As expected, experience showed the need to make adjustments: Woodson said that after more frequent service was started, one route, 104, turned out to be underperforming, so the extra bus was switched to route 105 back in April. Route 104 goes from the bus station downtown to Teague Road on the south side of town. Route 105 goes between downtown and Southeast Plaza Shopping Center.
Woodson thinks ridership didn’t go up more because people found the delays not as bad as expected when Business 40 closed.
“You have to plan for a bus and add additional time to your day to plan for that,” Woodson said. “If you didn’t have massive delays, they found it was easier to ride in their own cars.”
Over at PART, officials there say they saw a 30% increase in total ridership, in part because of changes that included a new route to Clemmons-Lewisville and more frequent service on the Surry County and Kernersville routes.
PART also signed up 23 companies for a discounted-ride service called XPass, and increased bus trips to downtown Winston-Salem from 31 to 49 per day.
“We couldn’t be happier about ridership,” said Sabrina Glenn, PART’s director of commuter operations.
“We have made minor tweaks over time, hearing from passengers in terms of where they are going and when they get there,” she said.
Glenn said she believes a significant part of the increased ridership is because of Business 40 construction.
“But there is also economic growth in that area, and we attribute (the increase) to the growth as well,” she said.
With the reopening perhaps months away, Glenn said, PART is already considering how to keep the extra services in operation.
John Larson, the city council member South Ward, said his ward has had to put up with more of the traffic inconveniences than any other, “not that other wards haven’t felt it.”
South Ward includes those downtown areas south of Business 40, where businesses saw fewer customers and neighborhoods like those along Academy Street saw more cars.
“We lost one antique shop, Repeat Offenders,” Larson said, referring to the business on South Liberty Street whose owner said the Business 40 closure killed her 2018 Christmas sales and, ultimately, her business.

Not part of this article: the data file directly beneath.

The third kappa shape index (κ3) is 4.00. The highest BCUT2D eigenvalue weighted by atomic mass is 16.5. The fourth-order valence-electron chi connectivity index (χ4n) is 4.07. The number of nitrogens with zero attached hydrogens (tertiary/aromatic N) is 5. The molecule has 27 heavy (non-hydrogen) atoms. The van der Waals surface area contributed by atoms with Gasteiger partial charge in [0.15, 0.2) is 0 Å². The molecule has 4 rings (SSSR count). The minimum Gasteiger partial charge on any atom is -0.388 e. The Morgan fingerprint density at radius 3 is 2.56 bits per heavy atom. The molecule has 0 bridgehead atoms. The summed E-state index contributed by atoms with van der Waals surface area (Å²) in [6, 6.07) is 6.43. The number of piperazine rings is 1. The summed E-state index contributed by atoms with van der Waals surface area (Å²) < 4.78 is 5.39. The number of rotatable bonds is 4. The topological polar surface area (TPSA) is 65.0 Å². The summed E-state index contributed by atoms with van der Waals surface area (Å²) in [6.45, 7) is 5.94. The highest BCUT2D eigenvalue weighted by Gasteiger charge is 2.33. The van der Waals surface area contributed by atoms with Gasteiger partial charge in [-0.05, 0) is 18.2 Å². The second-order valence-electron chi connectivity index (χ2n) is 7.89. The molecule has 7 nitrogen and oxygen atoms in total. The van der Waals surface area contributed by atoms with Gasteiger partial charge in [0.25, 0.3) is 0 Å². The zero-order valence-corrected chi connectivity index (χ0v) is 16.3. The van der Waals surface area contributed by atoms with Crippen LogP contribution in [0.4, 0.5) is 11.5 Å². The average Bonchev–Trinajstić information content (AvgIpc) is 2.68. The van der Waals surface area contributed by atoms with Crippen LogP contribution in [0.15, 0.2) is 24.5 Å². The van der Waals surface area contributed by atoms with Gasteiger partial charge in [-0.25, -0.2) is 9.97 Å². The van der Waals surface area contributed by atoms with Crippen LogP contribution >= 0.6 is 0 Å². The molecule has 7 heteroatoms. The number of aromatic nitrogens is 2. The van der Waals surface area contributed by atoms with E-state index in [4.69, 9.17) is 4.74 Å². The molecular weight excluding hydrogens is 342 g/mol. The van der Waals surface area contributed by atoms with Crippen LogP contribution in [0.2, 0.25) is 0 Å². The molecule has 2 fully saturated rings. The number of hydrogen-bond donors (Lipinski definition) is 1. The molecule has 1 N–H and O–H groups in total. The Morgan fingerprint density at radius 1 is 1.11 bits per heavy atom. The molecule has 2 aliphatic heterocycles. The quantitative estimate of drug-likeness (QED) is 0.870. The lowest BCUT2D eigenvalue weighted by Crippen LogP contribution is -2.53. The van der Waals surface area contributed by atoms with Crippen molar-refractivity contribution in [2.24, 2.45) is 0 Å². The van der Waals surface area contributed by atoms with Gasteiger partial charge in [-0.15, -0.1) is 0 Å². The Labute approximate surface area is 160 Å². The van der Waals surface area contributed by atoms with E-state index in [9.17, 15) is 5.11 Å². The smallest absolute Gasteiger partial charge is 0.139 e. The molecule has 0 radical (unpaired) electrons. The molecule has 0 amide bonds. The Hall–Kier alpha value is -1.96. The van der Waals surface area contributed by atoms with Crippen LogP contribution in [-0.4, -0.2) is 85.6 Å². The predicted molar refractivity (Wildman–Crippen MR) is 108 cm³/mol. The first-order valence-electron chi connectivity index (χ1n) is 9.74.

Charlie Choi is wearing a smile on his face nowadays at the Fairway One Stop gas station and convenience store on Broad Street, just south of the Business 40 work zone.
Things looked pretty bleak in the fall of 2018, after the state closed off Broad Street and tore down the bridge, leaving Choi high and dry. A lot of customers evaporated with the bridge, but even then, Choi was gratified that people in the neighborhood were still coming by to buy things at his shop.
Choi also picked up new business: Construction workers came by to gas up or get something to snack on during their breaks.
In March, the new Broad Street bridge opened.
“It was a very difficult situation during the close,” Choi said this week. “After the bridge opened back, it was better. Now it is good. It is not back to how it was before they closed it.”
The Broad Street exit ramps are gone for good, so even when Business 40 reopens, Choi said, he won’t get the full benefit. Even though the business the construction workers bring may go away when the project is done, he said, he’s in for the long haul. He’s even added new slushy machines and a new coffee machine.
“We have good neighbors and a good neighborhood here, and they are very supportive,” he said. “I’m happy here and very thankful.”
Terry Miller, owner of Twin City Hive Coffee Lounge, said the roughest time for his business was when the Marshall Street bridge was torn down before the Liberty Street bridge was reopened. That was out of order under the original game plan, but highway officials decided it was a good move to speed the project overall.
Twin City Hive is at the corner of Brookstown Avenue and Marshall Street. Sales dropped to only a third of normal levels, Miller estimated.
“There was no walkability from downtown to here,” he said. “They had detours for the cars, but that part was rough for us. Things are doing better now than they were in June. There seems to be more traffic coming our way, but people are still having a hard time getting back and forth downtown.”
Miller’s not badmouthing the renovation. With the new Strollway bridge going in place and with a bike path alongside the renovated freeway that connects to BB&T Ballpark, more people will be walking, he said. And drinking coffee.
“We are excited,” he said. “We are hearing the end of December could be the date. I’m very thankful if they finish early. I see them all the time at night, working all through the night to get it done.”